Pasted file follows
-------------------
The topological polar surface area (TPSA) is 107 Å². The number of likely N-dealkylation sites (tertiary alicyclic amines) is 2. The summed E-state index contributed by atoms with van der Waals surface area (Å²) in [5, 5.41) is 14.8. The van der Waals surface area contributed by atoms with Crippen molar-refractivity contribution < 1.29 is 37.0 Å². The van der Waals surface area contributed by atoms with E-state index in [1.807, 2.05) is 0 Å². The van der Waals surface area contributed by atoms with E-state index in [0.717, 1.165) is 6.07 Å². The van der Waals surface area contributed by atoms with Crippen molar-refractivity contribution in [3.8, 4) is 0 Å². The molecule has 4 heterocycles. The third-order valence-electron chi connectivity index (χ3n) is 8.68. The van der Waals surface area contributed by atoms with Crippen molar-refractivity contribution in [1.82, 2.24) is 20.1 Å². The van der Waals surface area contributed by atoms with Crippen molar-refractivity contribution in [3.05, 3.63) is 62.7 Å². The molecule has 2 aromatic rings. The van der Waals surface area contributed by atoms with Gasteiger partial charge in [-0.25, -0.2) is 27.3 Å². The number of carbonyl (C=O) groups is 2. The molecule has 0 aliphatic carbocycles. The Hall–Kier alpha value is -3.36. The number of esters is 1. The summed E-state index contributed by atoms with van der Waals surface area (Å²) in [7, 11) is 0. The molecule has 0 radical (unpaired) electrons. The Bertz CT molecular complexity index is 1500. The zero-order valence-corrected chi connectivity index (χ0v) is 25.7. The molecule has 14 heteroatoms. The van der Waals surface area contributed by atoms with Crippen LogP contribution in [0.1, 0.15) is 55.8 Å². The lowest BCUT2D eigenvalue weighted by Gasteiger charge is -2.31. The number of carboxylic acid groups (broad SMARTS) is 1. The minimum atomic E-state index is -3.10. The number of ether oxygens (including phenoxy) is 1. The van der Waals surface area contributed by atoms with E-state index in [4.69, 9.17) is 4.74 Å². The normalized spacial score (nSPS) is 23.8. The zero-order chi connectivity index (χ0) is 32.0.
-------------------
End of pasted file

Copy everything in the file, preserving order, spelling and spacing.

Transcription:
The topological polar surface area (TPSA) is 107 Å². The number of likely N-dealkylation sites (tertiary alicyclic amines) is 2. The summed E-state index contributed by atoms with van der Waals surface area (Å²) in [5, 5.41) is 14.8. The van der Waals surface area contributed by atoms with Crippen molar-refractivity contribution < 1.29 is 37.0 Å². The van der Waals surface area contributed by atoms with E-state index in [1.807, 2.05) is 0 Å². The van der Waals surface area contributed by atoms with E-state index in [0.717, 1.165) is 6.07 Å². The van der Waals surface area contributed by atoms with Crippen molar-refractivity contribution in [3.8, 4) is 0 Å². The molecule has 4 heterocycles. The third-order valence-electron chi connectivity index (χ3n) is 8.68. The van der Waals surface area contributed by atoms with Crippen molar-refractivity contribution in [1.82, 2.24) is 20.1 Å². The van der Waals surface area contributed by atoms with Crippen molar-refractivity contribution in [3.05, 3.63) is 62.7 Å². The molecule has 2 aromatic rings. The van der Waals surface area contributed by atoms with Gasteiger partial charge in [-0.25, -0.2) is 27.3 Å². The number of carbonyl (C=O) groups is 2. The molecule has 0 aliphatic carbocycles. The Hall–Kier alpha value is -3.36. The number of esters is 1. The summed E-state index contributed by atoms with van der Waals surface area (Å²) in [7, 11) is 0. The molecule has 0 radical (unpaired) electrons. The Bertz CT molecular complexity index is 1500. The zero-order valence-corrected chi connectivity index (χ0v) is 25.7. The molecule has 14 heteroatoms. The van der Waals surface area contributed by atoms with Crippen LogP contribution in [0.1, 0.15) is 55.8 Å². The lowest BCUT2D eigenvalue weighted by Gasteiger charge is -2.31. The number of carboxylic acid groups (broad SMARTS) is 1. The minimum atomic E-state index is -3.10. The number of ether oxygens (including phenoxy) is 1. The van der Waals surface area contributed by atoms with E-state index in [4.69, 9.17) is 4.74 Å². The normalized spacial score (nSPS) is 23.8. The zero-order chi connectivity index (χ0) is 32.0.